Chapter 6—Torts and Strict Liability

Chapter 7—Criminal Law and Cyber Crimes

Chapter 8—Intellectual Property and Cyber Piracy

Part III—Contracts, Commercial Law, and E-Commerce

Chapter 9—Formation of Traditional and E-Contracts

Chapter 10—Performance and Breach of Traditional and E-Contracts

Chapter 11—E-Commerce and Digital Law

Chapter 12—UCC Sales and Lease Contracts and Warranties

Chapter 13—Credit, Secured Transactions, and Bankruptcy

Part IV—Business Organizations and Investor Protection

Chapter 14—Small Business and General and Limited Partnerships

Chapter 15—Limited Liability Companies, Limited Liability Partnerships, and Special Forms of Business

Chapter 16—Corporations and the Sarbanes-Oxley Act

Chapter 17—Investor Protection, E-Securities, and Wall Street Reform

Part V—Agency and Employment Environment

Chapter 18—Agency Law

Chapter 19—Equal Opportunity in Employment

Chapter 20—Employment Law and Worker Protection

Chapter 21— Labor Law and Immigration Law

Part VI—Government Regulation

Chapter 22—Antitrust Law and Unfair Trade Practices

Chapter 23—Consumer Protection

Chapter 24—Environmental Protection

Chapter 25—Land Use Regulation and Real Property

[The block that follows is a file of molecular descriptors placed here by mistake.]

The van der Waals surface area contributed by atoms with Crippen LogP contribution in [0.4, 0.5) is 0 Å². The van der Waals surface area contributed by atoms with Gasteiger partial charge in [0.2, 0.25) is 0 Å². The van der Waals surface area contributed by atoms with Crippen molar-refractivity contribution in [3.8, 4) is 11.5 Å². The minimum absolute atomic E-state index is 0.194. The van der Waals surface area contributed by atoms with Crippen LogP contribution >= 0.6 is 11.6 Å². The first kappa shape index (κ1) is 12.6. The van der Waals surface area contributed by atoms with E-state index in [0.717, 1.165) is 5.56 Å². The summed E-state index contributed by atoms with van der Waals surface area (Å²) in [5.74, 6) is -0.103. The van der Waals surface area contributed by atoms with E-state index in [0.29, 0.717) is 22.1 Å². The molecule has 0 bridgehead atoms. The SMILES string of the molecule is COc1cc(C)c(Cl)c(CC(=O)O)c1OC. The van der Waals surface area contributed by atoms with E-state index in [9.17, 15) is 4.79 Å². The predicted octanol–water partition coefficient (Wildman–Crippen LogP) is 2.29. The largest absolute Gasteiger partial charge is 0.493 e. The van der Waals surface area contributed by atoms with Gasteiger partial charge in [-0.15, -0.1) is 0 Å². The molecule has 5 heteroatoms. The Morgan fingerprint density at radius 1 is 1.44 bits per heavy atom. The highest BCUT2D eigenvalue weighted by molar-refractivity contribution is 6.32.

Part VII—Global Environment

Chapter 26—International and World Trade Law

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Preface

TO THE STUDENTS

Each semester, as I stand up in front of a new group of business majors in my business law class I am struck by the thought that, cases and statutes aside, I know two very important things that they have yet to learn. The first is that I draw as much from them as they do from me. Their youth, enthusiasm, questions, and even the doubts a few of them hold about the relevance of law to their futures, fuel my teaching. They don't know that every time they open their minds to look at a point from a new perspective or critically question something they have taken for granted, I get a wonderful reward for the work that I do.